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Officials say agreement will preserve landfill life


Chief operations officer David Armstrong

Chief operations officer David Armstrong



Nathan Gregory



An agreement between the city council and Triangle Maintenance to chip storm debris at the landfill should help preserve the landfill's lifespan by nine months to a year, city officials say. 


The company and city have entered into a contract that allows Triangle Maintenance employees to come to the landfill site and process wood waste from the April tornadoes delivered to the landfill. Triangle Maintenance is not being charged to process the wood. 


The city receives $21 a ton in fees from the county from debris taken there from Lowndes County. The county was declared a disaster area after the April storms, making the county and city eligible for 75 percent of their cleanup costs to be reimbursed by the Federal Emergency Management Agency.  


The agreement is in accordance with a temporary permit granted by the Mississippi Department of Environmental Quality, as well as state and federal emergency management agencies. The agreement has no bearing on the city policy which does not allow private entities to remove or process any material on landfill property. Another problem the agreement with Triangle Maintenance will help solve is removal of about 4,000 tons of debris that has been placed outside the permitted area of the landfill cells. Chief operations officer David Armstrong said the city learned from MDEQ that the debris was outside the acceptable periphery. The agreement means Triangle Maintenance will be able to grind 90 percent of the vegetative debris.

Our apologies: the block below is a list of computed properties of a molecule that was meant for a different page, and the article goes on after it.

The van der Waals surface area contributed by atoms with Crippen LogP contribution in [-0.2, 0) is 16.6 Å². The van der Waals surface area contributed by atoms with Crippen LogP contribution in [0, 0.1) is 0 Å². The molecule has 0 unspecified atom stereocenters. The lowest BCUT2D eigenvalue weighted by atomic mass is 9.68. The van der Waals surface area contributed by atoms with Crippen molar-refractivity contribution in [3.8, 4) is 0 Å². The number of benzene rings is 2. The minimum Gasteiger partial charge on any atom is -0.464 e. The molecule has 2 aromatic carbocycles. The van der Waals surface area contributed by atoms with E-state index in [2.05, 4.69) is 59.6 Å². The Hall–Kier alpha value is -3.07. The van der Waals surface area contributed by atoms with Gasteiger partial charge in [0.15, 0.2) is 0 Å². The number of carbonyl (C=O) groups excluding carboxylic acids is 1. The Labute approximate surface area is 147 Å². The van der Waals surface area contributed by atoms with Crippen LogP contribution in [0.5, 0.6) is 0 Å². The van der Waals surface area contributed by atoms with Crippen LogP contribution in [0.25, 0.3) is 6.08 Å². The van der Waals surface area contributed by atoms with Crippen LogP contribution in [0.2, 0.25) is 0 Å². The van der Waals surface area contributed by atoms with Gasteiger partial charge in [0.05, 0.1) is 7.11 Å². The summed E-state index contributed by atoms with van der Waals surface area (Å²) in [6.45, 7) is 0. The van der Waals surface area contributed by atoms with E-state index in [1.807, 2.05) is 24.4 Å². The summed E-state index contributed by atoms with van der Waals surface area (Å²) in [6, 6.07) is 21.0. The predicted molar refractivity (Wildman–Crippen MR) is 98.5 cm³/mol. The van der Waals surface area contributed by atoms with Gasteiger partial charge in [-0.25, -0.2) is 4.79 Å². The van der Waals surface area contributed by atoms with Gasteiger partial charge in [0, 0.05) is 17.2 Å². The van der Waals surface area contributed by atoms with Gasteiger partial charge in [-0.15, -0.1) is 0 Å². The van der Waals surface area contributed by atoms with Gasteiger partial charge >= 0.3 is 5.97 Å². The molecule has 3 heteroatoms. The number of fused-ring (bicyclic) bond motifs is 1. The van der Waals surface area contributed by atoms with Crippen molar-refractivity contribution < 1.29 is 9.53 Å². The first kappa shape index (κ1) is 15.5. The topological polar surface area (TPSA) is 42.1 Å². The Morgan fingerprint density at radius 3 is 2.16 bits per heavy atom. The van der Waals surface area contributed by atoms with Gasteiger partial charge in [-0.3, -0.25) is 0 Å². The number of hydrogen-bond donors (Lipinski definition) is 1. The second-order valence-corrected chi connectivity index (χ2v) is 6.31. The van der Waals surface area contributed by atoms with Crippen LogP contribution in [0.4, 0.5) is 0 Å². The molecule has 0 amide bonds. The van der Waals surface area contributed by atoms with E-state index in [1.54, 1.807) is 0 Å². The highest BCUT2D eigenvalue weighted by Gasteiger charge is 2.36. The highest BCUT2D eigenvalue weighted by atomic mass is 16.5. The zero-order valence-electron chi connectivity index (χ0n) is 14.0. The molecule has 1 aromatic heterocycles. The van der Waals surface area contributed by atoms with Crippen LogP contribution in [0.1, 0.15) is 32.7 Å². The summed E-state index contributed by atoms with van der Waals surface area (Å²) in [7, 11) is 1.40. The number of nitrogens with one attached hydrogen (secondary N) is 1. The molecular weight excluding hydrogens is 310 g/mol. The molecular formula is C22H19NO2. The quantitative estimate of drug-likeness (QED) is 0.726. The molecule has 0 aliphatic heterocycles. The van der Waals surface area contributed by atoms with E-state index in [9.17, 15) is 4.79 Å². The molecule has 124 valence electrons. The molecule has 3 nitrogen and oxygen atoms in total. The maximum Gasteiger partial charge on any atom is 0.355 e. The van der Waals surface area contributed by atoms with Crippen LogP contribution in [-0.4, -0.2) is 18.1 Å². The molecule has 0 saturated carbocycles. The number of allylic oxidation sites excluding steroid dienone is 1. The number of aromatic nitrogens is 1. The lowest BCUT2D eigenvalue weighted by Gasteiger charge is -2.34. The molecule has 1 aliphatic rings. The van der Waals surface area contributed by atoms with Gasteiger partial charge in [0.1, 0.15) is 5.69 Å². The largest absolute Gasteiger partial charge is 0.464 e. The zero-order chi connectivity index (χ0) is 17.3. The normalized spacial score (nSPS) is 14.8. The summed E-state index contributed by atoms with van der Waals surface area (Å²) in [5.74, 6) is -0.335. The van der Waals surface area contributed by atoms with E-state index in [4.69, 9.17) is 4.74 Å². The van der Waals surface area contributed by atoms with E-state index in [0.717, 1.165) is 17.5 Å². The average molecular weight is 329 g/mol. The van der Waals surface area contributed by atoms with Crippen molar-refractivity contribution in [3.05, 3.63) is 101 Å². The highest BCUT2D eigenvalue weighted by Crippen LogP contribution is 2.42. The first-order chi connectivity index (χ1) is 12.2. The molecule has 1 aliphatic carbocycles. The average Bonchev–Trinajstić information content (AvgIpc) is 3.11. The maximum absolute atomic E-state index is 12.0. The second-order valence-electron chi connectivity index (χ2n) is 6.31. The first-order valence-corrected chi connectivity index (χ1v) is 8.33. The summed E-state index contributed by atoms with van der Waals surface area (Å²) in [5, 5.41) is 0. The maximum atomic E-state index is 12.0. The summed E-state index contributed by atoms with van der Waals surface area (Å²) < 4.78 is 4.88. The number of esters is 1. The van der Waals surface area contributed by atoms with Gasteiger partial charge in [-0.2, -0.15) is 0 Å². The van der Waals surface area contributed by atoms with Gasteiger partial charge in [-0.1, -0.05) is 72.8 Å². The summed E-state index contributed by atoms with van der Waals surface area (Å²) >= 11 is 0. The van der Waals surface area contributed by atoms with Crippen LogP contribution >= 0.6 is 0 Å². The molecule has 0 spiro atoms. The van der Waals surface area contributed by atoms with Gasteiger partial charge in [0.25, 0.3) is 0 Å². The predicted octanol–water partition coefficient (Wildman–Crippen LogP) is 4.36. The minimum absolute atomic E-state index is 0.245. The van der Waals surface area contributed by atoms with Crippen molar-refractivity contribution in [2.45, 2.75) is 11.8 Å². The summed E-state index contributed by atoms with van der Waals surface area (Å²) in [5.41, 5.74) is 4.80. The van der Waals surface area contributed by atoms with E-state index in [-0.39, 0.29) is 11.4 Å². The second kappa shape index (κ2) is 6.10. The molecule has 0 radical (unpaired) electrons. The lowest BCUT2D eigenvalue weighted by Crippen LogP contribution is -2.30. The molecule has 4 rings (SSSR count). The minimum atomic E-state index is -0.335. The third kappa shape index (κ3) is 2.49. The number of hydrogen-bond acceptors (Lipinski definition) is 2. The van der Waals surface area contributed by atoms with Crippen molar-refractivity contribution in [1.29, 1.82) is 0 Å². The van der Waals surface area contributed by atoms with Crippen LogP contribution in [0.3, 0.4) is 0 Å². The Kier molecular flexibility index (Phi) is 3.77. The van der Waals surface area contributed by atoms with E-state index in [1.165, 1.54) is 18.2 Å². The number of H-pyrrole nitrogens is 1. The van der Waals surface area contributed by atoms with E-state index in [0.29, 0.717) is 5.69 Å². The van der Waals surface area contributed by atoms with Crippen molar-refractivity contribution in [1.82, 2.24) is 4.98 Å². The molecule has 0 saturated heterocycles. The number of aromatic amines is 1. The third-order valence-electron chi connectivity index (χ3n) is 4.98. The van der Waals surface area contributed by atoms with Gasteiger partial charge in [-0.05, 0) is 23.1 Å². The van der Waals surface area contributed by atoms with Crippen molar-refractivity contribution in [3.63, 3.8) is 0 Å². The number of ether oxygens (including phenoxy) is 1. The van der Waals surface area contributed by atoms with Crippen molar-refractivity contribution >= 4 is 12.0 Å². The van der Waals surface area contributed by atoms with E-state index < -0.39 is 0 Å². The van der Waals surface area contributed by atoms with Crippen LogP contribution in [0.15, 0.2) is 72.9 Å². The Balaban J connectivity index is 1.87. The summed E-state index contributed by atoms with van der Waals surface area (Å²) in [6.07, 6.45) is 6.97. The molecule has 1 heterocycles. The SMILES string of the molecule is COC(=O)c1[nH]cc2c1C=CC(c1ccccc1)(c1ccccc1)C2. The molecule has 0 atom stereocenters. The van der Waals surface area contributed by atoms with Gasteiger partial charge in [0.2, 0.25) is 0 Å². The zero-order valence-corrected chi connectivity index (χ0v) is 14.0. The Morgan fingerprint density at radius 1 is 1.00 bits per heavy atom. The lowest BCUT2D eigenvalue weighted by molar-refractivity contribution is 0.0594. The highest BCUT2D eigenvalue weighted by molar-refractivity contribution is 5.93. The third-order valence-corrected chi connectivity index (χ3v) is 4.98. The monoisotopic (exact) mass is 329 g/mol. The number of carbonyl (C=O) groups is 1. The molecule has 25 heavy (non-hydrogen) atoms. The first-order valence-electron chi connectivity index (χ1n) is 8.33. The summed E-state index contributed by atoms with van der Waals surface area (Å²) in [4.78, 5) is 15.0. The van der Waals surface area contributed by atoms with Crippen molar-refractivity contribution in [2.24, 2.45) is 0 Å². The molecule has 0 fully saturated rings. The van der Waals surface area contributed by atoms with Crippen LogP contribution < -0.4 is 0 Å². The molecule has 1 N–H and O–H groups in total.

The alternative would have been to bury all of the debris, Armstrong said. 


"It's definitely a win-win situation, not just from a money aspect," Armstrong said. "The other win is we're not being charged for the service, and if we bury all that debris in our landfill, you're talking about nine months to a year of usage it would take away." 


Scott Hannon, owner of Triangle Maintenance, said his company typically processes waste wood that is delivered to the company's debris yard and sells it as hog fuel, which is a mix of chips of bark and wood fiber.  


"We're trying to help the city out in this specific situation," Hannon said. 


Lowndes County supervisors recently approved a contract with Triangle Maintenance allowing some debris to be transported straight to the company's debris yard. The county pays Triangle $2.50 per cubic yard for disposal. 


Columbus councilmen voted in March to raise the vertical limits of its active landfill cells. Between the city and county, more than 30,000 cubic yards of debris is expected to have been cleaned up by the time the process is complete.


Nathan Gregory covers city and county government for The Dispatch.



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